• Fri
  • Sep 19, 2014
  • Updated: 11:17pm

Holiday plans good for workers and wallets

PUBLISHED : Sunday, 11 November, 2007, 12:00am
UPDATED : Sunday, 11 November, 2007, 12:00am

Holidays on the mainland have more to do with central planning than culture and custom, or even rest and recreation. The result has been the 'golden weeks', the chaotic phenomenon of up to half a billion people on the move at the same time. Roads are congested, transport infrastructure stretched and tourist destinations brought to breaking point.

Holidays, in such circumstances, can easily turn into ordeals. Now the planners in Beijing have unveiled proposals that make more sense - and have invited public comment. There is, perhaps, no need to ask working people if they would like more holidays. The answer is going to be 'yes'. But there is more to it than that.

The plan shows more respect for the role of culture, tradition and the family - values worth preserving amid rapid economic and social change. From next year, mainlanders are expected to join Hong Kong people in taking holidays to celebrate the Ching Ming, dragon boat and mid-autumn festivals. The new deal is overdue.

There is no longer any reason for the Communist Party to fear the cultural and religious overtones of these customary celebrations. On the contrary, declaring them holidays can help achieve social harmony in a way golden weeks never have. These were introduced in the aftermath of the Asian financial crisis in 1999 with the aim of kick-starting stalled consumption. The authorities ruled that employees must take a week's holiday for Lunar New Year, Labour Day in May and National Day in October.

China's sizzling growth since then, and the growth of consumerism in a society becoming increasingly affluent, have rendered the measure superfluous. Far from promoting consumption, it is arguable the golden weeks have become an anachronism in a globalised economy. Government offices shut for seven days, paralysing customs, tax and licensing matters. The closure of businesses throws commercial life into confusion.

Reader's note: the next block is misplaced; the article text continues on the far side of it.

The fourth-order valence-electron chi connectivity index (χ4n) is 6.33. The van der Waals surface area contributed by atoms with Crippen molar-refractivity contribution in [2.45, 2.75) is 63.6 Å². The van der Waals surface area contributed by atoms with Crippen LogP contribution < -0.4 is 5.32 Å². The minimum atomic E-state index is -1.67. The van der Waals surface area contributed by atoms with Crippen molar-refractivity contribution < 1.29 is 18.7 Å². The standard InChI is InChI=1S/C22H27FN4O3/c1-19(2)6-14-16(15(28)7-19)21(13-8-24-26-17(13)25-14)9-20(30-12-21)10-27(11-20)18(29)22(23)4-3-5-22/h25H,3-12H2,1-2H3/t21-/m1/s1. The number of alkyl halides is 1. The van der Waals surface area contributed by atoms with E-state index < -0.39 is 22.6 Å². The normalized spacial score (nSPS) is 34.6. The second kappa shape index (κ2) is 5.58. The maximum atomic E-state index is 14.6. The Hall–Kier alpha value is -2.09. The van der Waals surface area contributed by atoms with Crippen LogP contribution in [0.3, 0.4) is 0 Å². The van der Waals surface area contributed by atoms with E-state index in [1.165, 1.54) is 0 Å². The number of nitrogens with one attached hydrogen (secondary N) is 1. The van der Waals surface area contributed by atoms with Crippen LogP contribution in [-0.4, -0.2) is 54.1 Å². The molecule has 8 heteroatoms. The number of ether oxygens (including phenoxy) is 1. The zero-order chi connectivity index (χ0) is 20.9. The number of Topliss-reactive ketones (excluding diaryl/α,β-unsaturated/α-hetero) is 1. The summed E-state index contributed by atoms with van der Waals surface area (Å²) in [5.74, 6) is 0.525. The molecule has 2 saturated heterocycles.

The changes are not revolutionary. The week-long Lunar New Year holiday remains, of course, while the May Day holiday is shortened to one day. The retention of the National Day golden week may be questionable, but more flexible holidays, along with a parallel proposal for the introduction of formal paid leave for all workers, leave the way open for a rethink in the longer term.

In keeping with the mainland practice of declaring a weekend either side of official holidays to be working days and then adding compensation days to the break, the grave-sweeping day and dragon boat and mid-autumn festivals will effectively become three-day holidays.

The new public holiday regime is not only good for the welfare of ordinary workers but has more potential than the golden weeks to boost tourism and consumption. This is also true of the paid-leave plan. Workers would be entitled to five days' annual paid leave if they have worked for the same employer for 12 months, rising to 10 days after 10 years and 15 days after 20 years. It would be the first time the mainland has stipulated concrete measures for ordinary workers' paid leave. The Labour Law of 1995 provides for it, without specifying rules. Civil servants qualified for it last year.

China's growing wealth is not evenly distributed among its 1.3 billion people. More holidays on the mainland will not put more money in people's pockets. But the proposals are an important, if small, measure of social equity.

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